Have you experienced any of the following?
Your chronic bad breath is interfering with your social or professional success.
You frequently have a bad taste in your mouth.
People step back from you when you are talking to them, or they avoid direct contact with you.
Somebody has commented on your bad breath, or offered you mints or chewing gum.
You experience a white or yellow film on your tongue.
If your answer is yes to any of the above, there is a good chance you have a chronic bad breath problem, and you may be seeking a way to cure your halitosis condition.
Bad breath carries a real social stigma. If you treat chronic bad breath, it will make a tremendous difference in your life. Whether your bad breath troubles are chronic or of the occasional morning-after-pizza variety, you can clear the air by applying few habits to your lifestyle.
Do you know you’re slightly pungent after a hard Spinning class or garlicky dinner? A bit of self-help—including a dedicated regimen of tooth and tongue brushing—will usually do the trick.
Most common causes of bad breath:
- Periodontal diseases
- Odour-causing bacteria on the tongue
- Certain foods and alcoholic beverages
- Tobacco use
Less common causes:
- Infections in the sinuses or lungs
- Cancer of the nasal passages, mouth, or throat
- Foreign object in the nose (typically in children)
- Imagined halitosis (psychogenic halitosis)
- Dieting can contribute to bad breath, as can postnasal drip.
In more serious cases, sour breath may be a symptom of health problems—including respiratory infection, gastroesophageal reflux, uncontrolled diabetes, and kidney failure—that require medical attention.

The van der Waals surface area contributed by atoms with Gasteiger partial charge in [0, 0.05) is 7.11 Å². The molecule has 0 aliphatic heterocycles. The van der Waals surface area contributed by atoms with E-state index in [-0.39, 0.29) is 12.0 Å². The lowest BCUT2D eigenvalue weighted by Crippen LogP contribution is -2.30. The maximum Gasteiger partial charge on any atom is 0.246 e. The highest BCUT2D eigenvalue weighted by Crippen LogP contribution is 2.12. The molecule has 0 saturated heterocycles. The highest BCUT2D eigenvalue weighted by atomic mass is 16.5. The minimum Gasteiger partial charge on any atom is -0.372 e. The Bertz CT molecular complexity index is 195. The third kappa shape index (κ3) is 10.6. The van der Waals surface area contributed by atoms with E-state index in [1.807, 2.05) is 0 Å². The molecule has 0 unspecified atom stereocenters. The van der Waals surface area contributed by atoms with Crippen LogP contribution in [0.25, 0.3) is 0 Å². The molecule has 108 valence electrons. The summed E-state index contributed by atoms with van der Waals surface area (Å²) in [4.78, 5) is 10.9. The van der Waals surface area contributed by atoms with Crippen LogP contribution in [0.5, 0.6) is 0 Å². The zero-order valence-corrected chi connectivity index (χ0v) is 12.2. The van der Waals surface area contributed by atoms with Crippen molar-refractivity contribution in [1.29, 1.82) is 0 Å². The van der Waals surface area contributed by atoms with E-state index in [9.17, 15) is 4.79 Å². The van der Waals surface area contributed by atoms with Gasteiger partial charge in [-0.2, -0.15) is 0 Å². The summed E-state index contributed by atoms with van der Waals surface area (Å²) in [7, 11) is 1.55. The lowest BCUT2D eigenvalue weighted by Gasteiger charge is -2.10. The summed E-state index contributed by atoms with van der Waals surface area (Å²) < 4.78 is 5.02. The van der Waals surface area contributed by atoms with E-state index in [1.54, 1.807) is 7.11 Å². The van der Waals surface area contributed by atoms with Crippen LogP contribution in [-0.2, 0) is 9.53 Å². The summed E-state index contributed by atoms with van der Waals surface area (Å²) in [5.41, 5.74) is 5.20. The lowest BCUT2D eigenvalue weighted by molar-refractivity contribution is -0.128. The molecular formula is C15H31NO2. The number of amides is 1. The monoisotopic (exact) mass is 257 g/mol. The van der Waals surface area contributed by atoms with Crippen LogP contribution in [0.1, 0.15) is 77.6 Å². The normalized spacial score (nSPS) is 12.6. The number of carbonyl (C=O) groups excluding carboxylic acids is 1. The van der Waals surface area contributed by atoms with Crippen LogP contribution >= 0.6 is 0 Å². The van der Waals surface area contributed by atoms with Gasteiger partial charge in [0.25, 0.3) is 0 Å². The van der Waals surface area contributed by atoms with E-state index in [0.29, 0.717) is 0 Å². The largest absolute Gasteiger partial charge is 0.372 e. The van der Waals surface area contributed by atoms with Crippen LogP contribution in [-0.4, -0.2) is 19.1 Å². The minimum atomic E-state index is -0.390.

- A whiff of your breath can help your doctor determine whether your problem is physical rather than just social. Here’s what certain types of bad breath can mean:
- Sweet and fruity: Diabetes
- Ammonia/urine: Kidney failure
- Rotten eggs: Cirrhosis of the liver
Do you know, the sniff test is a helpful part of the dental examination that can help tell whether the bad odour is coming from a nose or sinus disorder versus a mouth or lung disorder?
There are certain food items that can prevent bad breath and keep your jaws and teeth healthy.
- Drink more water: Many of us aren’t aware of the fact that drinking enough and at regular intervals can actually prevent one from bad breath. Drinking water at an interval of every hour throughout the day will keep your mouth hydrated, and help keep bacteria at bay.
- Cheese and yogurt: A small piece of cheese can neutralize the dietary acids that are stuck in your mouth after every meal which are responsible for bad breath. So once you are done with a meal, eat a small piece of cheese. A small serving of unsweetened yogurt can also help.
- Raw foods: Apart from dietary reasons and keeping oneself healthy, raw foods can also help in fighting bad breath. Eat raw carrots, celery and apples. Crunchy fruits and vegetables, which are preferably organic, are beneficial in fighting against bad breath. Eating raw and crunchy veggies and fruits can help to scrape out the plaque, often the cause of frequent bad breath.
- Salt water gargle: Another easy solution is salt water gargle. Not only does a salt water gargle help in keeping a sore throat at bay, it eliminates bacteria from your throat and tonsils.
- Sugarless candies and gum. Sugarless candies, gum, or even mints are great for increasing the saliva flow in the mouth. One can even use the traditional cinnamon, clove, or cardamom.
Ways to Beat Bad Breath
Take care of your teeth
Your first and easiest line of defense is good oral care. Brush twice a day, and floss at least once daily, to remove the plaque and bacteria that accumulates on your teeth and under your gumline. Be sure to visit your Arlington dentist twice a year for a check-up and professional cleaning.
Clean your tongue and the skin under your cheeks & lips gently
Most people neglect this crucial area when brushing. Take a regular soft bristle toothbrush and make a few gentle strokes down the tongue from back to front once a day.
Change your diet
A low-carb, high protein diet may be the cause of that killer bad breath.
Take a tea break
Research out of the University of Illinois, in Chicago, shows that polyphenols, the chemical components found in black and green tea, can prevent the growth of bacteria responsible for bad breath. So try a cup of Lemon Zinger and zap out those funky fumes!